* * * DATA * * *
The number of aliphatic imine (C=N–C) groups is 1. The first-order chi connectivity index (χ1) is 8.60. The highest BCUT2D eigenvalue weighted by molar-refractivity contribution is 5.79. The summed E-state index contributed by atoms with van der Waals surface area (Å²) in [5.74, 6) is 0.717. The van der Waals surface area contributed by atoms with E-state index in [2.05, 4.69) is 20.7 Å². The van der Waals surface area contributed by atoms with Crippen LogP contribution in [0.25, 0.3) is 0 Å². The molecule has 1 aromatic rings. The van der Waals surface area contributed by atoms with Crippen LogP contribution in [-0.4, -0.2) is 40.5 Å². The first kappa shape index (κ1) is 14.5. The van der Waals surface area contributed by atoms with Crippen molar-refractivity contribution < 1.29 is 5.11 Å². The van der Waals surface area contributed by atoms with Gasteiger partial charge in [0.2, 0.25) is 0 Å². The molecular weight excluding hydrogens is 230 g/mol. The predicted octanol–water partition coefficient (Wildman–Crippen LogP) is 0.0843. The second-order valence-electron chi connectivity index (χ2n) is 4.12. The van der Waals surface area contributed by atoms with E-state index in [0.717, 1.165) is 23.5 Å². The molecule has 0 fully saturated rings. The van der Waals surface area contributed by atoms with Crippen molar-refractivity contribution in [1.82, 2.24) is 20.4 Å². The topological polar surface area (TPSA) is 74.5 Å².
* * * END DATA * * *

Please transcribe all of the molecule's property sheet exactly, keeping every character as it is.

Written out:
The number of aliphatic imine (C=N–C) groups is 1. The first-order chi connectivity index (χ1) is 8.60. The highest BCUT2D eigenvalue weighted by molar-refractivity contribution is 5.79. The summed E-state index contributed by atoms with van der Waals surface area (Å²) in [5.74, 6) is 0.717. The van der Waals surface area contributed by atoms with E-state index in [2.05, 4.69) is 20.7 Å². The van der Waals surface area contributed by atoms with Crippen LogP contribution in [0.25, 0.3) is 0 Å². The molecule has 1 aromatic rings. The van der Waals surface area contributed by atoms with Crippen LogP contribution in [-0.4, -0.2) is 40.5 Å². The first kappa shape index (κ1) is 14.5. The van der Waals surface area contributed by atoms with Crippen molar-refractivity contribution < 1.29 is 5.11 Å². The van der Waals surface area contributed by atoms with Gasteiger partial charge in [0.2, 0.25) is 0 Å². The molecular weight excluding hydrogens is 230 g/mol. The predicted octanol–water partition coefficient (Wildman–Crippen LogP) is 0.0843. The second-order valence-electron chi connectivity index (χ2n) is 4.12. The van der Waals surface area contributed by atoms with E-state index in [0.717, 1.165) is 23.5 Å². The molecule has 0 fully saturated rings. The van der Waals surface area contributed by atoms with Crippen molar-refractivity contribution in [1.82, 2.24) is 20.4 Å². The topological polar surface area (TPSA) is 74.5 Å².